However, getting people to share knowledge isn’t easy to achieve. Knowledge enables us to distinguish ourselves in the workplace and demonstrate our value. By virtue of A knowing more than B, for example, logic dictates that A is more likely to get a promotion. Many of us are very protective of what we know because of this, and understandably so. Yet taking such an approach is actually detrimental to both ourselves and our organisation.
If you don’t share knowledge and support others, you show instantly that you’re not a team player or aligned to the goals of the organisation. Consequently, a business will suffer not just a lack of skills but the ills of a workforce that isn’t pulling together towards the same goals of providing a better service or product.
Because of this, it’s not enough for staff to love to learn; we need them to share that knowledge around a business and that’s why we’ve embedded this into our values.
A training function was born
So by now you’re probably wondering how we got from loving to learn and share to a training function.
To be honest the step was an obvious one: training is the framework for us to make our value a reality.
It all happened quite organically too. I came up with the idea because it turns out I’m pretty passionate about staff development. I also noticed that we have some exceptional talent and we needed to find a way for them to pass their knowledge on to others so we don’t lose it if/when they leave.
All this is driven by the company mission: to make content marketing simple for everyone. Ultimately, we want to strive for excellence (if better is possible, good isn’t good enough – another one of our values) and ensure our products and services are always improving. The way to do this is by ensuring staff have the skills to innovate towards simple content marketing and deliver on that innovation.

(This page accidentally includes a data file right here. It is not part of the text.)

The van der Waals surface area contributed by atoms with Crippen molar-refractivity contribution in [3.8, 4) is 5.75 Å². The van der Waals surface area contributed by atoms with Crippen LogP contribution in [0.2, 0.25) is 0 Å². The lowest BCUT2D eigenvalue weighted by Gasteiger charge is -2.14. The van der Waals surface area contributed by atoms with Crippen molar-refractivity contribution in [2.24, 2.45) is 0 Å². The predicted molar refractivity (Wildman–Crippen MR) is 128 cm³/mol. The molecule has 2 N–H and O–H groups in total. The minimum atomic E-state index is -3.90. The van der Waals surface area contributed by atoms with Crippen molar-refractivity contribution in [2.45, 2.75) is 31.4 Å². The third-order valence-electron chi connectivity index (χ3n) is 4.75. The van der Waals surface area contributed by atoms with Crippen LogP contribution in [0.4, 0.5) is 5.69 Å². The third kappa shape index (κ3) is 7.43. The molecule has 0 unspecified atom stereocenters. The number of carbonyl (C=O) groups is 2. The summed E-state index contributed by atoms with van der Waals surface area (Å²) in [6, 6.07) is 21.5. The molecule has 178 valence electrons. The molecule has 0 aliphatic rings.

So one day I put the idea of a formal training function to my managing director and CEO and they both agreed to it. I’m lucky because they’re a forward-thinking pair and recognise the importance of skills. They’re also pretty brave because they’ve let me become the learning and education coordinator, which basically means I’m responsible for sorting out the training for the entire company. I can’t stress enough how important this foresight and faith is in getting any project off the ground, so if I’ve not said it before: Fergus and Alan – thanks.
I then had to get the support of the directors and department heads to ensure they would push through agendas and be willing to get involved in training. Once again, this was pretty easy because this group are amazing.
However, in the interest of full disclosure, setting up a training function hasn’t been without its problems. Most of my days are spent ‘chasing people’. Not literally, obviously. But I send copious emails, make lots of annoying phone calls, turn up in different offices randomly and set up more meetings then Match.com.
Despite the struggles, we’ve got lots done. In six months we:-
Audited company-wide policy and core competency skills